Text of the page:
Are You Hungry or Bored?

Losing weight can be infuriating. It can feel like no matter how many salads you eat for lunch, or how many times you opt for fruit instead of fries (which, should that even be legal!?), the number on the scale just does not move. What gives??


I had a client in New York a few years back who wanted to lose 20 pounds. She was ready to make changes and put in the work, so we reviewed her food and exercise habits and made a few swaps. I was actually impressed by her willingness to abandon her beloved blueberry muffin breakfast for something more nutrient dense. 

(Our connection to food is deep and complicated, and sometimes weird resistance pops up when we feel like we have to give up something we like in order to achieve something we want.)  

After the first few months, she was down eight pounds. Right on track! But then things kinda stalled. So we added in a little bit more cardio, and re-evaluated her meal choices. I also reminded her that weight-loss is not linear, and it moves way slower than we'd like.

Translation: Stay the course, your body will respond over time. 

But after the next few months passed with no additional progress, she was feeling understandably defeated. So instead of obsessing about our "plan", I decided we'd have a 10 minute vent session. 

(It's important to allow yourself to be frustrated, and also to get it out of your body. This can be done via writing, calling a friend, chatting with a coach, doesn't matter, but acknowledge it and get it out!)

Our vent session started with progress and diet, but then drifted to annoying recent changes at work and waste of time regulatory meetings. All of a sudden she gasped; 

"OMG, Tina's desk!"  


Tina, her bosses secretary, kept fun sized candy bars at her desk. My client rarely met with her boss, and saying no was always easy, but her team was in the middle of implementing a huge regulatory project, which meant they had multiple meetings a day to report on progress and discuss strategy.

"I'm definitely eating 3-4 pieces a day now that I think about it, but honestly I think it's just because I'm bored. These meetings are rough Jess!"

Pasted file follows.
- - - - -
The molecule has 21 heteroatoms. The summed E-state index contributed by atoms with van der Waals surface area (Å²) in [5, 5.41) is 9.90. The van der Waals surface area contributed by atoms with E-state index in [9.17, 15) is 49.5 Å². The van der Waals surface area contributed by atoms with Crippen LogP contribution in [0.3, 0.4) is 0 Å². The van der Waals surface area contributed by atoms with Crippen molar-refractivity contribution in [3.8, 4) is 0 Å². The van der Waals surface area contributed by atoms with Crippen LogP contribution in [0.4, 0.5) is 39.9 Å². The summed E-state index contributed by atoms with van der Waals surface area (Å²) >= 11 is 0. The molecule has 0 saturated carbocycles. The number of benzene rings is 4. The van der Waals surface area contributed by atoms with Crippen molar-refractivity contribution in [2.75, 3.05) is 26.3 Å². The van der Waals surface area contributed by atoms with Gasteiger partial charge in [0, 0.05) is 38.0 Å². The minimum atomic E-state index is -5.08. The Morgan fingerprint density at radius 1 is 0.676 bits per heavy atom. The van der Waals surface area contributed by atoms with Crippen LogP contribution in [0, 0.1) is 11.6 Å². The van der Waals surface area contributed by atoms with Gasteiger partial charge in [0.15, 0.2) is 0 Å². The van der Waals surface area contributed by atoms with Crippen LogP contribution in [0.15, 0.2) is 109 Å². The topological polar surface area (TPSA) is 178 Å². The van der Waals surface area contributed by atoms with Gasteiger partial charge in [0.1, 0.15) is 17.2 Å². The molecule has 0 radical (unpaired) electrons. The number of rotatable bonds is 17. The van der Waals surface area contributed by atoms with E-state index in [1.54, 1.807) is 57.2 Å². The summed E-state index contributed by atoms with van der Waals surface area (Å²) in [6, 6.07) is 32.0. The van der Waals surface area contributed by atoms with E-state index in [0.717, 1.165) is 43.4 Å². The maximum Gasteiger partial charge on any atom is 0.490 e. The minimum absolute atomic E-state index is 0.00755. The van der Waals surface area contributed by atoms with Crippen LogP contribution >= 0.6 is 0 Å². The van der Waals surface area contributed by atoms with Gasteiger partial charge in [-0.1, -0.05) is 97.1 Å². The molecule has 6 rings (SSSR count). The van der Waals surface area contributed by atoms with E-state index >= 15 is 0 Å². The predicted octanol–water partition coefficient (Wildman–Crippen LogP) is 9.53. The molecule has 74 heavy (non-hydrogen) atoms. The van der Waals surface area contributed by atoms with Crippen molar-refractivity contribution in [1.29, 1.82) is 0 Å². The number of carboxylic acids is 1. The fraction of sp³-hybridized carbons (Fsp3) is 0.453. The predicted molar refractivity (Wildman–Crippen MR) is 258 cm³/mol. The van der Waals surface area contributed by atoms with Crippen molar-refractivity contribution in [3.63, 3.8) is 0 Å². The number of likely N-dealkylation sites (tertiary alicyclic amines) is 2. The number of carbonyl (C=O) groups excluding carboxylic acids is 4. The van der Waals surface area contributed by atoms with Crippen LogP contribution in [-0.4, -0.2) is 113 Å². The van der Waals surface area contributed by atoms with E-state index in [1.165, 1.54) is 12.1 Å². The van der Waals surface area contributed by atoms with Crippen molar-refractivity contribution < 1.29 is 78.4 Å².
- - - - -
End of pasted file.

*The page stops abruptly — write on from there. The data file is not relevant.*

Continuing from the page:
Oh I get it, I had many boring reg meetings in my finance days.

Once we'd identified this "I'm bored" trigger, we were able to recalibrate and continue on. 

Eating out of boredom often derails and delays well intended strategies. It can also be tough to identify because it happens unexpectedly. Unlike "breakfast" or "snacks" that you know you will have each day, we don't often plan for boredom (especially at work).

If you are feeling frustrated with your weight-loss efforts, start paying attention to the circumstances that surround your eating patterns. Here are five tricks you can try. 

1. Track everything you eat for a week. 

Or even just a few days. I actually can't recommend this strategy enough. When you are forced to record everything you eat (and I mean e v e r y t h i n g), it will help you evaluate if you are eating because you are hungry, or just because you are bored. You can either use the Notes app in your phone (for this exercise what and when you eat is more important than portions), or I suggest MyFitnessPal. Their database is huge, and once you get the hang of it tracking is easy. 

2. Up your protein intake.

Not only does protein require more energy to digest than carbs and fat (higher thermic effect of food, or TEF), it increases satiety hormones, and decreases hunger hormones. Simply put, you are much less likely to overeat (or eat when you are bored) when you have adequate protein. As a general guideline aim for protein to make up ~25% of your total daily intake. If you aren't sure where you stand, again MyFitnessPal is great for this. (All my clients who try tracking are surprised by their actual typical macro profiles. Seriously, try it, it's free!)

3. Set eating times for yourself.

Pre-determine times of the day for eating and stick to it! You may need to play around with how often or when, but limiting yourself to ONLY specific times will highlight very quickly if you are eating enough, and what your general habits are. I do this sometimes at night, because my "bored triggers" come after dinner when I'm relaxing with Netflix or a movie. If I see people on TV eating (or drinking), I notice that I also want to join in. 

4. Eat healthy fats with each meal. 

This will help you stay full and satisfied longer. It will also be easier to pass on fats and sweets later on in the day because your body won't feel deprived. My favorites are avocado (duh), coconut or olive oil, and nut butters. 

5. Drink enough water throughout the day. 

I probably sound like a broken record about water, but my clients are always surprised what a difference being ACTUALLY hydrated makes, especially with cravings or feeling the urge to snack. Aim for a minimum of half your body-weight in oz or more. You can't really over-do it on the water, so feel free to sip away! (It will also give you an excuse to get up from your desk. You're welcome!)

And friendly reminder, just like I reminded my client, weight loss takes time before you really start seeing results. Like, a LOT of time. More than you feel like is fair.

So don't worry as much about the number on the scale. Focus on daily actions that will lead you in the right direction. It's not sexy day-to-day, but consistently eating better, snacking less, and drinking more water adds up. 

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What about you? What are some of your "bored" trigger circumstances?